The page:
There are several sidekicks who serve as foils to the level-headed, honest hero, Fone Bone. There is irresponsible, affable Smiley Bone, the perennial follower. In contrast, there is his scheming Phoney Bone, who must be rescued in each episode by Fone Bone.  Our  hero’s vulnerability is revealed by his comical crush on Thorn, the beautiful “princess in disguise”.  The sidekicks are foils who mock Fone’s intellectual fervor and earnestness. Even sweet Thorn goes unconscious when Fone drones on about his favorite book, Moby Dick. The first episode hints at dark secrets about the charactersand their journey. Like all good comics ,  it introduces the cast of players in the first volume: villains, allies, sidekicks and heroes.  Nevertheless, it  leaves the reader in suspense about what will happen next.     

American Born Chinese

April 21, 2007 at 4:53 am | Posted in awards, comic books, fantasy, genre fiction, monsters | 5 Comments

american-born-chinese.jpgYang, Gene Luen. Color by Lark Pien (2006). American Born Chinese. New York: First Second Press. 

 I discovered American Born Chinese in a display of manga, comic books and graphic novels near the YA section at my local public library. Based on the book’s cover, I picked it up with mixed feelings. The title ABC is derogatory slang familiar to 2nd generation+ Chinese-American families such as mine. (Fresh Off the Boat–FOB— is retaliatory slang for recent Taiwanese and mainland immigrants). I couldn’t dismiss the novel as inflammatory junk though, because the graphics were artfully rendered and the cover featured 2 book award medallions. Once I opened the cover and saw the words “Monkey King”, I had to read it. The Monkey King is one of the most famous characters in Chinese folklore, but I haven’t been able to get my kids to slog through a full translated text.   abc_monkey1.jpg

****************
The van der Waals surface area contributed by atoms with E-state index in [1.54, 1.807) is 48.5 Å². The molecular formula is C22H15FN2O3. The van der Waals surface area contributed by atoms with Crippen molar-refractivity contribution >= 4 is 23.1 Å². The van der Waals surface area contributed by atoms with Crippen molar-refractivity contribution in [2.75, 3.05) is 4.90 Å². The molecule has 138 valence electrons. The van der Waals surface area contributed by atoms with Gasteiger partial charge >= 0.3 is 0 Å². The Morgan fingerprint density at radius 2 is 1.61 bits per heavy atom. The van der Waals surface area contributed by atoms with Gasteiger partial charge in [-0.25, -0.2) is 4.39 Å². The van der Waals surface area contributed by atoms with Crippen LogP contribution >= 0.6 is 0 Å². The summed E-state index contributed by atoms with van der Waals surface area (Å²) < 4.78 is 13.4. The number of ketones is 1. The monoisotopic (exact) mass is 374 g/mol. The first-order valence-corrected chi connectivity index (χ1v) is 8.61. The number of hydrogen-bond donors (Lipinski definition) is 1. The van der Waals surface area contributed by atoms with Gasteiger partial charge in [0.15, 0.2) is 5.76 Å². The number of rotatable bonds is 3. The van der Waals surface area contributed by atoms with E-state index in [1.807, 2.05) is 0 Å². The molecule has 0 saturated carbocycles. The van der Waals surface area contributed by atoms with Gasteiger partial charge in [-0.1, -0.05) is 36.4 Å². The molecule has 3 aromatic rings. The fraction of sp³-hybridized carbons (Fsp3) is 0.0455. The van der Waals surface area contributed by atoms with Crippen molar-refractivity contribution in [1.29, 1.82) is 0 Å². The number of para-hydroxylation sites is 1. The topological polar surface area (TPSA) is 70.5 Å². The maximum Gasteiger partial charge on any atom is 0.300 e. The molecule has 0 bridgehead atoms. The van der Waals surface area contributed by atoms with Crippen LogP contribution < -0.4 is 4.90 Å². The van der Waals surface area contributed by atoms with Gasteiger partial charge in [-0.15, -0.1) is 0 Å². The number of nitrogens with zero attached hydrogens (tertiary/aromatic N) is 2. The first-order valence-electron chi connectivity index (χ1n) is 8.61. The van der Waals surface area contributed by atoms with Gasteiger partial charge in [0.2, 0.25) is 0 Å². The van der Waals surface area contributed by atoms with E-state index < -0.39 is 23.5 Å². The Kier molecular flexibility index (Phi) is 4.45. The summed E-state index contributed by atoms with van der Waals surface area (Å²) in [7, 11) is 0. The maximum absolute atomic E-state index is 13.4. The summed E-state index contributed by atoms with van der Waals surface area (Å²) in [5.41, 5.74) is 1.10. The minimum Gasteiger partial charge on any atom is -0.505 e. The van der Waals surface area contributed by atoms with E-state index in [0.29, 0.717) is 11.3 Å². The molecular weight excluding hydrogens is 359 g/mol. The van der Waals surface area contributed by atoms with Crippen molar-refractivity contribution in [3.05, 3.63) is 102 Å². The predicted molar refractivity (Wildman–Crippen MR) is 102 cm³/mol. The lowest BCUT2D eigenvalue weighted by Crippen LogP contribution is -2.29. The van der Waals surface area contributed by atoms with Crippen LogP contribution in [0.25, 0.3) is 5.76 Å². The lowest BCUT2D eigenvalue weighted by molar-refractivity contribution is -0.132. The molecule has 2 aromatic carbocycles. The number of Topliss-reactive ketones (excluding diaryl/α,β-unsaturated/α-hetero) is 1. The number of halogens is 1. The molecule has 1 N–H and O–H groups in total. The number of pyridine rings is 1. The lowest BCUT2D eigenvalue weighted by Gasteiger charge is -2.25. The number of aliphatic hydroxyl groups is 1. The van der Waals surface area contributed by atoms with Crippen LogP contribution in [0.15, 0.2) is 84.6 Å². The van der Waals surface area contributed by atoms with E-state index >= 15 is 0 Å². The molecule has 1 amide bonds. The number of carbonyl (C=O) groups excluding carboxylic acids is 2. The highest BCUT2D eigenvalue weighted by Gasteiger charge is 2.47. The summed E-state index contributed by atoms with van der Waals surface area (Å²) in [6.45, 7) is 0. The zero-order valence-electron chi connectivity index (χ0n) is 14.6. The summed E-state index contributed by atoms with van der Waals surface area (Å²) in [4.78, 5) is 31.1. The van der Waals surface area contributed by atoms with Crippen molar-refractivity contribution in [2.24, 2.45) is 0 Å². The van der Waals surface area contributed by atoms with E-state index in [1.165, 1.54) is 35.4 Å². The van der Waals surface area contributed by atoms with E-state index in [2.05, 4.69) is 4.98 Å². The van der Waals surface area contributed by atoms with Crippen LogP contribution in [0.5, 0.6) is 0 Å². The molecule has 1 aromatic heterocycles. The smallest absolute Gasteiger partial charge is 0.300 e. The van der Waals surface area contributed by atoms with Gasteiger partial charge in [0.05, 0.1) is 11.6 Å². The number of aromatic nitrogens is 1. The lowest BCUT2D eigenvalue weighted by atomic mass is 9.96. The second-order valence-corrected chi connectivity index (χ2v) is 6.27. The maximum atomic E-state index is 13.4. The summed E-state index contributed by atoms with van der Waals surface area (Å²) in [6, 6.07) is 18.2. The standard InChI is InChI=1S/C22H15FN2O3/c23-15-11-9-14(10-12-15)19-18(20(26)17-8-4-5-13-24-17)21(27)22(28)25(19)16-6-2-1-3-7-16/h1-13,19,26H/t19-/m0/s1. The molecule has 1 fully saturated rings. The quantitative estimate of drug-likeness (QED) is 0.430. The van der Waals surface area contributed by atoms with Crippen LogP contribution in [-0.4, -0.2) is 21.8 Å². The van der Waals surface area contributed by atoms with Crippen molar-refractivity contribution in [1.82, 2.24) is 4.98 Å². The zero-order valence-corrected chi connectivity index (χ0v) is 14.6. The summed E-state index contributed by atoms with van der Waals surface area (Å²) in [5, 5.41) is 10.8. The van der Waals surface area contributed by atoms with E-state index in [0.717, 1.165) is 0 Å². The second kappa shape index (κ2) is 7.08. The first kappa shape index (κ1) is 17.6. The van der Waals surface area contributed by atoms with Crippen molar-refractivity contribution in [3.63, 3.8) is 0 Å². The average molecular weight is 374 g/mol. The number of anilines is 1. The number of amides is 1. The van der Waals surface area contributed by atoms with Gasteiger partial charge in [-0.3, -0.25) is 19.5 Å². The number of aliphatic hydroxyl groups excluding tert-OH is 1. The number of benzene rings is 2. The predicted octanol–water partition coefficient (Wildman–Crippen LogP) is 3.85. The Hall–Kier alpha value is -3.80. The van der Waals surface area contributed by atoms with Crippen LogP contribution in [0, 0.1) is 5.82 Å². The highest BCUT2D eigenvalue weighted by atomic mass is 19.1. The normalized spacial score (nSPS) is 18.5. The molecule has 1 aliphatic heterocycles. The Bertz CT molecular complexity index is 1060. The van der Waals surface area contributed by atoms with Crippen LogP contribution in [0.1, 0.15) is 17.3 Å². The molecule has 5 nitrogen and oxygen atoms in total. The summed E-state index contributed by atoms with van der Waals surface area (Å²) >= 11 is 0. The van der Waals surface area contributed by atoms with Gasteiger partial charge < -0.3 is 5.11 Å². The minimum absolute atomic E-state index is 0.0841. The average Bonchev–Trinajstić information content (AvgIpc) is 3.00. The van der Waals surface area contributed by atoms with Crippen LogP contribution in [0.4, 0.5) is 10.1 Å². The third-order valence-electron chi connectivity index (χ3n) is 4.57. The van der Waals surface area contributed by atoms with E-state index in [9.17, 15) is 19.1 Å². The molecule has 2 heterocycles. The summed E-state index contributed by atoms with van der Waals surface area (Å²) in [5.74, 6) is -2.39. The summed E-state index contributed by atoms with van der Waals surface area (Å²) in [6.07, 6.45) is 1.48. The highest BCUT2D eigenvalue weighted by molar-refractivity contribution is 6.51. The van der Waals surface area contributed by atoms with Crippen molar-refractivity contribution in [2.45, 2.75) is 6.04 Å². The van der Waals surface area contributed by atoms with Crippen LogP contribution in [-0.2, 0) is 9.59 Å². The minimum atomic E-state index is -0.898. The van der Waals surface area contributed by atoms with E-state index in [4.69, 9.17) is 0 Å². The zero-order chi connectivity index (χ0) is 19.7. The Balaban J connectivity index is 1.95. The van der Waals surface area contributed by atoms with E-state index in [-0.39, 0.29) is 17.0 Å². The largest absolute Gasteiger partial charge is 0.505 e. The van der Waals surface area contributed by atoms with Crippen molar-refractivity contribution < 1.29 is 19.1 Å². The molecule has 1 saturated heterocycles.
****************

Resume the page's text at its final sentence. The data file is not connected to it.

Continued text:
American Born Chinese has three storylines. The first is a comical retelling of the Monkey King legend, with kung fu and Chinese fable elements for authenticity.  The second story features Jin Wang, a Chinese-American teenager in a white neighborhood. Jan perms his hair and rejects his Asian school friends to win a date with a redheaded honor student. The final storyline is an over-the-top paper sitcom featuring Chin-Kee, the ultimate Oriental student stereotype. Chin-Kee has a pigtail, wears a kimono, eats strange animal parts for lunch, is the class know-it-all and oblivious to his social gaffes. Yang deftly interweaves the three separate stories to a surprising, but satisfying end involving the mischievous Monkey King.